I recently read an article posted into a legal-type forum. It was supposed to be on the five things you're supposed to do if you're faced with false allegations.
I was hoping to see the tips, hints, and instructions found in the legal course -- but no. None of that was present.
It was a generic and fluffy article written by someone who has probably never lived through it themselves.
Why do I say that?
The first piece of advice was to, and I quote, "Get a grip."
Sure, I'll get right on that.
If you've ever suffered from any levels of anxiety because of your legal case, legal situation, false allegations, the bills to try and "defend" it all -- etc..., you know that just telling yourself to "get a grip" does nothing.
Your brain is causing your body to respond to a threat (real or perceived).
The longer a case drags out, those lines begin to blur.
And lawyers will stretch these thing out -- on both sides of the courtroom.
Verifiable credentials technology solves 1/3 of it - quick.
With the advent of verifiable credentials technology, at least a third of the "back and forth" part of things is cleared up in minutes -- not months.
You can prove or disprove statements you make or statements made against you. And once cryptographically proven or disproven, each statement can become or be considered "verified evidence" according to the rules of the court.
It removes the need for "flowery" arguments and a bunch more misguided and hateful spewing when your accuser gets their chance to speak in court.
Your pleadings might have a 100 paragraphs to admit or to deny -- but they are extremely, extremely short to read, and extremely precise.
This technology preserves facts, makes them easy to discover in a privacy-preserving way, and makes both sides of the court simply deal in -- well just facts.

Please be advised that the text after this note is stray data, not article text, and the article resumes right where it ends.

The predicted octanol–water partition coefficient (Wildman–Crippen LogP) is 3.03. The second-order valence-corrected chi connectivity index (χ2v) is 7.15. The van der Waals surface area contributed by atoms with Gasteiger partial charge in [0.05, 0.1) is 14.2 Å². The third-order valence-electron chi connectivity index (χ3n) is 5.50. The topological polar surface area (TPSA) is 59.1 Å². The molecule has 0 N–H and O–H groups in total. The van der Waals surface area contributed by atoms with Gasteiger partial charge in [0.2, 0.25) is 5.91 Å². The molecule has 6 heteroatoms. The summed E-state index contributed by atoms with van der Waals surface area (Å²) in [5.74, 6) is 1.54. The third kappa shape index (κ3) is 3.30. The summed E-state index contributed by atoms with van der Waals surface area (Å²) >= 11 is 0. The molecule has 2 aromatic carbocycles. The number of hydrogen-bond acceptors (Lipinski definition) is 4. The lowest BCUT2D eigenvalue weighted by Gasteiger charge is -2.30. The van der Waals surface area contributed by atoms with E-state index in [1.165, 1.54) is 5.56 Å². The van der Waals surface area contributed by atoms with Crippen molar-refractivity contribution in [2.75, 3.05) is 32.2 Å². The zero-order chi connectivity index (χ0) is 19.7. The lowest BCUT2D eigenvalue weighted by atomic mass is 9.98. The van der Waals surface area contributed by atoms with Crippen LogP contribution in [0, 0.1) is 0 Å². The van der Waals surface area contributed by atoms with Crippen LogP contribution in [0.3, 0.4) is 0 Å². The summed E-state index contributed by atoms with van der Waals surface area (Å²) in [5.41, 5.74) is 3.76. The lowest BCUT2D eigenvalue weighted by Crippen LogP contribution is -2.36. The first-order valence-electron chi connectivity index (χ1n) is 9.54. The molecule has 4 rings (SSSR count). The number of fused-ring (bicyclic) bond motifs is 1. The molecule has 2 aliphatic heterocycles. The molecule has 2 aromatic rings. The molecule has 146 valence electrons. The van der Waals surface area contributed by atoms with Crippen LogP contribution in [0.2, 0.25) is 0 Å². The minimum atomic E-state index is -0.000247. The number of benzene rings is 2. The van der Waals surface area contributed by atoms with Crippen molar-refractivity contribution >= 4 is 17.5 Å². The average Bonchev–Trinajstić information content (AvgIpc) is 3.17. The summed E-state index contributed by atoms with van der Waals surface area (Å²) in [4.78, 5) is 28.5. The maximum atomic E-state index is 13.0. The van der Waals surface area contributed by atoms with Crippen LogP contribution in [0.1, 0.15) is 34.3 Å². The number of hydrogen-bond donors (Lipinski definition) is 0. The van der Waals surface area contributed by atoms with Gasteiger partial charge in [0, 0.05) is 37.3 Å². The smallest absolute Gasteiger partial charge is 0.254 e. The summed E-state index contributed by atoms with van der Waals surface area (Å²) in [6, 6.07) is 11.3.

The reality of it
- "Getting a grip" does nothing when potentially permanent financial impact is facing you and your family.
- It does nothing when the attorney isn't answering your questions (and still charging you for even bother to ask them).
- It doesn't do anything when a parent is keeping a child from the other parent despite court orders.
The article eluded to being able to put a plan of attack into place. That only works when there's just one set of false allegations AND you can both afford to keep paying the mortgage and your lawyer. If there's no real set end date to the case and or more allegations just keep coming at different stages of the case -- your "plan of attack" will keep changing.
Once the money starts running out, so do your options.
Unless, you know the five things a dirtbag has to do in court to make false allegations stick in court and how to combat it at each step. I learned what those things are in the legal course. And so can you!
Another piece of classic advice in the article was to "get a lawyer" -- except four out of five people can't afford one.
What are you supposed to do if you can't afford one?
Just accept your fate?
You already know what I'm going to say: Get the legal course and start studying now!
If you deal with crazy neighbors, anyone threatening or hinting to take any kind of legal action against you, or anyone who has made or has threatened to start spreading false accusations about you --- you especially need the course first!
The only two pieces of good info the article had was:
- shut up about it (because depending on the type of case, what you say to others could get you into trouble even if you didn't mean anything by it)
- accept the fact that this is happening to you. You can't really face fixing it until you can face that it's happening.
When you do, I have a perfect place for you direct and focus your anger and feelings of helplessness --- get and study the legal course. There's even an option for you to purchase the course as a gift for a friend or loved one.
Get the course here: http://www.keystojustice.com